SUDEP Action

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Family takes on 13 mile walk to raise awareness of SUDEP


Lynn and Billy McGoff will take on a 13 mile walking challenge to raise awareness of Sudden Unexpected Death in Epilepsy (SUDEP). The walk is in memory of their daughter Samantha Ahearn.  

Samantha died of SUDEP in July 2009, aged 19 after being diagnosed with epilepsy in December 2008. She had planned to study Social Work at Huddersfield University.  Samantha achieved all the A level grades that she needed to get into University but she was not there when her results came through.  

Lynn says Samantha would have made a fantastic Social Worker.  She added: “she had so many lifelong experiences. She loved swimming and socialising with her friends. She once swam with dolphins and went scuba diving in Tenerife. She has done so much in her short life but always cared for people.”

Samantha’s brother Adam, 20 and 6 year old sister Alice are taking part in the walk.  Along with friends and family, the McGoff’s will set off from Asda, Radcliffe, Manchester at 11am on 29 March 2014.  They plan to walk to Printworks, approximately 13 miles from Asda via the main route of Radcliffe Road and Bury New Road.  The Bierkellar based in Printworks has offered to provide a buffet at the end of the walk for all participants.

Lynn says: “We chose this date as it's the day before mothering Sunday so we wanted to do something with Samantha being very much about the day.  We have 20 people so far, 16 of these are people that we have only known since moving house so hopefully it has expanded the word a bit more.  All those who would like to cheer us on at the end are welcome to meet us at the Bierkellar in Printworks”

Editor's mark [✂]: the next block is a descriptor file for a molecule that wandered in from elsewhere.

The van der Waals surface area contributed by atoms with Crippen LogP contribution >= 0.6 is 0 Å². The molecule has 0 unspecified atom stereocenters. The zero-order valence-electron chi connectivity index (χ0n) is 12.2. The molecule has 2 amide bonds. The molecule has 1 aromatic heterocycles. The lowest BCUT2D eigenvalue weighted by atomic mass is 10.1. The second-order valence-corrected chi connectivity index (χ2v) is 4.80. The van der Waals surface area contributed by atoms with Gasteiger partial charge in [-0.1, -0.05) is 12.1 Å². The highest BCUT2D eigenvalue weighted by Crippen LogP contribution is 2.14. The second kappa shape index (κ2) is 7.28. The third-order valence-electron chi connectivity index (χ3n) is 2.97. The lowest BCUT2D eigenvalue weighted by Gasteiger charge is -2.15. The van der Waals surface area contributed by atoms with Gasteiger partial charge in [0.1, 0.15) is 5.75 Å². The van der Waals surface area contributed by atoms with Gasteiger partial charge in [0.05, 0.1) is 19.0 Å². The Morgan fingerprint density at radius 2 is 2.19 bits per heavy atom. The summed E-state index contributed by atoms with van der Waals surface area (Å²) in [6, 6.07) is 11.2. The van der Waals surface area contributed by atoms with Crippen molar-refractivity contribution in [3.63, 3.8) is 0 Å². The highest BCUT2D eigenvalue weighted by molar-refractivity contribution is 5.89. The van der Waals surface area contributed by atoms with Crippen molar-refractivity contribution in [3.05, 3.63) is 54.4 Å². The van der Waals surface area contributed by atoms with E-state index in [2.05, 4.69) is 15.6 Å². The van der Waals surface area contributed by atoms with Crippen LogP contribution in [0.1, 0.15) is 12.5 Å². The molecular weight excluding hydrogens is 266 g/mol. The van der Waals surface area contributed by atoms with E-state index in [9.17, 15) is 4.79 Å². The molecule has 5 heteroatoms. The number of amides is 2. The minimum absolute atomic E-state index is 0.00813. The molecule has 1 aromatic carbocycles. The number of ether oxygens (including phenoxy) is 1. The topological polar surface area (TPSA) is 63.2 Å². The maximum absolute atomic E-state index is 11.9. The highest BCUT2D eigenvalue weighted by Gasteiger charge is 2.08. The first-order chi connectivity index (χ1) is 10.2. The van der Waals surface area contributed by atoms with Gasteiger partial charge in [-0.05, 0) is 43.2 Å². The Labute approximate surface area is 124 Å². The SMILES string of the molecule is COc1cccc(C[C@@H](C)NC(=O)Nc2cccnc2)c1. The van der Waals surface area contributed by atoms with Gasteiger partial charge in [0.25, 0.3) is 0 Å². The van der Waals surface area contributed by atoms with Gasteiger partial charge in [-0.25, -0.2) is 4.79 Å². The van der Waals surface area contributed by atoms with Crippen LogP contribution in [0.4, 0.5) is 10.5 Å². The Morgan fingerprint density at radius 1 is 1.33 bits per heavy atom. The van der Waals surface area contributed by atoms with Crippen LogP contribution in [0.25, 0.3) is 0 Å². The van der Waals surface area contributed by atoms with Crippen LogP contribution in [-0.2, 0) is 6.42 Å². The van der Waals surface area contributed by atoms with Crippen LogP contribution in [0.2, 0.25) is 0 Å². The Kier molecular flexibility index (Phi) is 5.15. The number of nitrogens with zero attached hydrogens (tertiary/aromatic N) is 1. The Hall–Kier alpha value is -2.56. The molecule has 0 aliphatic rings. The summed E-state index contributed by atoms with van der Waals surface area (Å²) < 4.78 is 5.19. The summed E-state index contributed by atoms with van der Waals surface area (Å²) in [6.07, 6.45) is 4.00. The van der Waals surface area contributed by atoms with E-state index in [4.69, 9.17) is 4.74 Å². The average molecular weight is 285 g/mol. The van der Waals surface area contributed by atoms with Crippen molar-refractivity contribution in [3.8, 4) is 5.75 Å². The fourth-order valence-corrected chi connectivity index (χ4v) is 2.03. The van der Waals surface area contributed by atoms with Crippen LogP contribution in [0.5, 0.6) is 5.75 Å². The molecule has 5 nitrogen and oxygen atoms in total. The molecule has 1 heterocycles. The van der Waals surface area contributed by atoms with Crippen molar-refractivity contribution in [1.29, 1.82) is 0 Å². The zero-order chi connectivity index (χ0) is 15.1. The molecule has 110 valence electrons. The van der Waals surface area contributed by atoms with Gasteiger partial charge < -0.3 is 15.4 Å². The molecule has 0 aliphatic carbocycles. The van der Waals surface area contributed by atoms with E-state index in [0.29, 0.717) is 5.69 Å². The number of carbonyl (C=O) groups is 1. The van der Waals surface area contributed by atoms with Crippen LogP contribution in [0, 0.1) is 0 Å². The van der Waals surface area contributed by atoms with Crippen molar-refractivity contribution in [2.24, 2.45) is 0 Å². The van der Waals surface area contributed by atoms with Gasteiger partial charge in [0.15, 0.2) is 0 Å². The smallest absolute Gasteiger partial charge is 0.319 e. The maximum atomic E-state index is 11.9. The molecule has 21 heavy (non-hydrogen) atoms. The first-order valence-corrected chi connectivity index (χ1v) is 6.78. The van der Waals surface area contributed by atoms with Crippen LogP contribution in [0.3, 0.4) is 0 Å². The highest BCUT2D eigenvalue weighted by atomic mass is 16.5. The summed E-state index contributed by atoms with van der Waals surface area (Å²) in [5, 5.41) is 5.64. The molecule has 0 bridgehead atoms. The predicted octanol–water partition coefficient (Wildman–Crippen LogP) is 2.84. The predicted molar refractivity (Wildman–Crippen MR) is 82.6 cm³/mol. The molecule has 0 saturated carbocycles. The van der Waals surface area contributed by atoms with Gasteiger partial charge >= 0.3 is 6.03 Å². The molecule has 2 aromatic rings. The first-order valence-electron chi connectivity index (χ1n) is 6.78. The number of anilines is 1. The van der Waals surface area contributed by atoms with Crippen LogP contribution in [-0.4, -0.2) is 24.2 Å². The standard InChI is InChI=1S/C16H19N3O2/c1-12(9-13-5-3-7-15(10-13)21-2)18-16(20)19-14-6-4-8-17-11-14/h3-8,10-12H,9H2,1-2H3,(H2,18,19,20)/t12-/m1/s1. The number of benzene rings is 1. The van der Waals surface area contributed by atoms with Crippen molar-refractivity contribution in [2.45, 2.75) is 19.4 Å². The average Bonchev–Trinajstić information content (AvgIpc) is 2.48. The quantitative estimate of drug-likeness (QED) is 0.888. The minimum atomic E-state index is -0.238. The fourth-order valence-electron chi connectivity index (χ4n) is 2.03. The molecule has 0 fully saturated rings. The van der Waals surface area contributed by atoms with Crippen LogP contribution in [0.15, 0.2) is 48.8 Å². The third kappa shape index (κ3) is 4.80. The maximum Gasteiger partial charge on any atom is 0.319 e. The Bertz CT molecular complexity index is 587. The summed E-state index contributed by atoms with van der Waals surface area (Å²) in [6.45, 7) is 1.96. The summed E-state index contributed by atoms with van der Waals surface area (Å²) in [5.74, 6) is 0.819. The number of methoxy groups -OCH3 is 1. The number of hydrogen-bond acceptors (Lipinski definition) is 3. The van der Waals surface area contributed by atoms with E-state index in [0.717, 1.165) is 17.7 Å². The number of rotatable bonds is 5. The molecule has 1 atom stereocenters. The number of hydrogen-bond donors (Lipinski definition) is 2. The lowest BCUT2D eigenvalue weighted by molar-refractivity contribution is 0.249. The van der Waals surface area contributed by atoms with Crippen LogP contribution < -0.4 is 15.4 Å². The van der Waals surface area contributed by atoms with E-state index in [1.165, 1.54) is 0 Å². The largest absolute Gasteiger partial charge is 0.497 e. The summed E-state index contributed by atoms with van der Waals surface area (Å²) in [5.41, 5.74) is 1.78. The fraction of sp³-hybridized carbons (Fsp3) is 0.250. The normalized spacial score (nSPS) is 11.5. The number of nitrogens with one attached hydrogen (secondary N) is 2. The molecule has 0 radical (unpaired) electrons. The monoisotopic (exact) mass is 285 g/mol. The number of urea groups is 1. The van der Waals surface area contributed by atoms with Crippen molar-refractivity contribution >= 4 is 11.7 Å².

The group will be wearing their SUDEP Action t-shirts as well as personalised t-shirts of Samantha to raise awareness of SUDEP along the way.  

The Mcgoff’s have raised more than £26,000 for SUDEP Action.  SUDEP Action provides support for people bereaved by epilepsy and works with researchers to find answers to SUDEP. SUDEP is linked to seizures and it is important that people with epilepsy look after themselves and do all that they can to minimise their risk by obtaining seizure freedom where possible.  

Epilepsy is one of the top-ten causes of early death and that is why more research is needed. It is important to know that there are many different types of epilepsy and therefore not everyone is at risk.  Anyone who is concerned about their epilepsy should discuss the management of their individual risk with their health care provider.  

To support the McGoff’s visit